Right on time for the next Swiss poll, not on the State of the Union, but on a three items posited to be of national relevance, there comes a little juicy piece from the EU on the matter misused English: Agent Does Guide to EU-Speak. If nothing else, the piece expresses what gives me often great opportunity to scratch my head trying to figure out what on earth these peoples – the EU peoples – are writing about. Still, it is an interesting phenomenon which cannot be prevented: the tumultuous evolution of language in the tower of Babel at the Schuman Plaza. It does make me me wonder how we still manage to communicate.
Back on the ground, here in Switzerland, while the EU is talking to the USA about a free trade agreement, on the Swiss ballots we get to cast votes on family policy, rip-offs, and land-use regulation. In short, family, money and property. The trio ought to be relevant to all Swiss. I find myself apathetic at best, and definitively irritated.
My family is in my heart, not in some silly constitution paragraph that is not going to add any substance to the whole, if only the Swiss would get on with the times and implement more of what they have already signed up for at the international fora (aka international public law). Money in the style that Vasella extorts from Novartis is also something I cannot relate to, and again the Minder initiative is going to do nothing, but nothing, about putting an end to such moral abuses which are perfectly legal under national and contract law. Finally, when it comes to land-use regulation, my gut feeling is that the ‘no’ sayers – the usual suspects on the extreme right of not necessarily just one party, are fear mongers that do not want the new regulation for their very own private reasons.
There is much heartache these days in our charming little city parliament fraction. We are now eight from this very Swiss party, the liberals, who in January took our seats at the Rathaus for the legislation period 2012-2015. That is two less than four years ago.
I did not join this party because of some ideology which I thought they represented, and that I could identify with, or at least subscribe to. That may be the whole appeal of this party, at least from my perspective. We disagree often, but on major issues, we disagree less. I can only speak for myself, but somehow I like this. The trouble is that the folk out there have one hell of time knowing what we are about, and what we do.
Actually, we in the city parliament who belong to this fraction of the liberals, we are there for all in this city. We fight to keep the small business in town in business, and we fight to make sure that city employees pension funds are well managed. We fight to keep the budget under control, and we actually succeed on that one for years on end. It isn’t as though we did nothing. Unfortunately we have the media sex appeal of a dead gnat. The media loves to ignore us.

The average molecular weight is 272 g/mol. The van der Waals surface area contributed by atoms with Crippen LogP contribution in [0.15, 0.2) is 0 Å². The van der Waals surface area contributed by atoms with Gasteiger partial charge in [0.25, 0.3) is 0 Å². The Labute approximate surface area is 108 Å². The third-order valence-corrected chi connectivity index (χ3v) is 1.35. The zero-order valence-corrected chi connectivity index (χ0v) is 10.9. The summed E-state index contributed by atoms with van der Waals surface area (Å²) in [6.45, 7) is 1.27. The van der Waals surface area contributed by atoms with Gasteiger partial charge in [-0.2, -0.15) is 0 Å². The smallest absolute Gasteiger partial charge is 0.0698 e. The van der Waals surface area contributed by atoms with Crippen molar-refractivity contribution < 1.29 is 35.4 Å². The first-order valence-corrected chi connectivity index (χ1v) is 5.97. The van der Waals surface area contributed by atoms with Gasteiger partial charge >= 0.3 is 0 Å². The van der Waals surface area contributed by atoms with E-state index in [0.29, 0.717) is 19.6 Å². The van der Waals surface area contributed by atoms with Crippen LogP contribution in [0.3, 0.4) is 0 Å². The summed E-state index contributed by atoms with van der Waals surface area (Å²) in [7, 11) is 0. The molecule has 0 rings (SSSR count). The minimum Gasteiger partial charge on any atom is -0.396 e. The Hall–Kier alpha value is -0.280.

There is nothing less newsworthy than a group of politicians who actually serve the public interest and are not on some sort of ego trip. Most of us are intellectuals, lawyers, jurists, and have a full-time job on side, family, but our biggest blunder is that we argue much too subtly. We are not against this or that, we are not even against the Reitschule, but we do criticize it. We are not against increasing the offer of living space in the city, but we want this done with the right mix of regulation and market forces. You see, we have a problem. Do we? I really do not think so.
What I think is that there is much too little understanding of what drives a liberal. A liberal is not a capitalist. A liberal is not a neoliberal that can not distinguish capitalism from free-market. And a liberal may be radical in that she advocates political and social reform. A liberal is neither a libertarian willy-nilly, nor libertine à la Strauss-Kahn. It is perhaps not fair to mention DSK, but somehow I cannot resist mentioning such a conflicted character. That said, it does not mean that among the liberals there are no individuals as conflicted as DSK. If faut de tout pour faire un monde.
Actually I joined this party exactly because they did not have an ideology to which I was to subscribe to until death do us part. In the vagaries of political affairs one needs to be able to think straight and unencumbered by ideology; politics is about finding solutions. It is also about finding solutions that are sustainable, equitable, and anchored in the social norms of what we aspire to be. I read Marx, and I like reading Marx. I read Hayek, and I like reading Hayek, but I also read Feyerabend and Amartya Sen. When it all gets too much for me, I escape into Agatha Christie. Occasionally I read newspapers.
Perhaps I should engage with our newspapers a bit more. Actually I have already started. It is not all bad what the media publishes, but it is just a very small slice of reality that finds its way to the (mainstream) media.